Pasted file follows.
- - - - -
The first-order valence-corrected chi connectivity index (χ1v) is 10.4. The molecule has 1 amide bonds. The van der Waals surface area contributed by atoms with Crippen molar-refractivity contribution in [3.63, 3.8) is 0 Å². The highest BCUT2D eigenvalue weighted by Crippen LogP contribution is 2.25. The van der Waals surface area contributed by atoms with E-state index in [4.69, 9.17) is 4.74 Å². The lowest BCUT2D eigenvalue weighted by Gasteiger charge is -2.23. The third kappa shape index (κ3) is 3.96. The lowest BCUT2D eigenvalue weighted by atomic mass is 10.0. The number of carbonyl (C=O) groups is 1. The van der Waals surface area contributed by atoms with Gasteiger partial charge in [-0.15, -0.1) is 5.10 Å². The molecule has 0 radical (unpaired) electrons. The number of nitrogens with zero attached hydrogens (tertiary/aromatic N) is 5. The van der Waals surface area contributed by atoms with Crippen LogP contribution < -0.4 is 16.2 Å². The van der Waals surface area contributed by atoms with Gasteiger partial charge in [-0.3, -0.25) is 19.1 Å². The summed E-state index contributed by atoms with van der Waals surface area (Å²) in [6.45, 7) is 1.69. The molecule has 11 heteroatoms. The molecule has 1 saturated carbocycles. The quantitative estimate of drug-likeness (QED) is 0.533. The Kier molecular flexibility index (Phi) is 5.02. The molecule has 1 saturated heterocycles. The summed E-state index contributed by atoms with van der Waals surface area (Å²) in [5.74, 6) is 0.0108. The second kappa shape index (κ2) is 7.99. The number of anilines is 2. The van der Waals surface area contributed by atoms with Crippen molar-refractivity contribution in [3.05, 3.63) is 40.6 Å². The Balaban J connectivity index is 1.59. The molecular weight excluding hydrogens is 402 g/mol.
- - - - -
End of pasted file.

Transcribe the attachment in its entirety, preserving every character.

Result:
The first-order valence-corrected chi connectivity index (χ1v) is 10.4. The molecule has 1 amide bonds. The van der Waals surface area contributed by atoms with Crippen molar-refractivity contribution in [3.63, 3.8) is 0 Å². The highest BCUT2D eigenvalue weighted by Crippen LogP contribution is 2.25. The van der Waals surface area contributed by atoms with E-state index in [4.69, 9.17) is 4.74 Å². The lowest BCUT2D eigenvalue weighted by Gasteiger charge is -2.23. The third kappa shape index (κ3) is 3.96. The lowest BCUT2D eigenvalue weighted by atomic mass is 10.0. The number of carbonyl (C=O) groups is 1. The van der Waals surface area contributed by atoms with Gasteiger partial charge in [-0.15, -0.1) is 5.10 Å². The molecule has 0 radical (unpaired) electrons. The number of nitrogens with zero attached hydrogens (tertiary/aromatic N) is 5. The van der Waals surface area contributed by atoms with Crippen LogP contribution < -0.4 is 16.2 Å². The van der Waals surface area contributed by atoms with Gasteiger partial charge in [-0.3, -0.25) is 19.1 Å². The summed E-state index contributed by atoms with van der Waals surface area (Å²) in [6.45, 7) is 1.69. The molecule has 11 heteroatoms. The molecule has 1 saturated carbocycles. The quantitative estimate of drug-likeness (QED) is 0.533. The Kier molecular flexibility index (Phi) is 5.02. The molecule has 1 saturated heterocycles. The summed E-state index contributed by atoms with van der Waals surface area (Å²) in [5.74, 6) is 0.0108. The second kappa shape index (κ2) is 7.99. The number of anilines is 2. The van der Waals surface area contributed by atoms with Crippen molar-refractivity contribution in [3.05, 3.63) is 40.6 Å². The Balaban J connectivity index is 1.59. The molecular weight excluding hydrogens is 402 g/mol.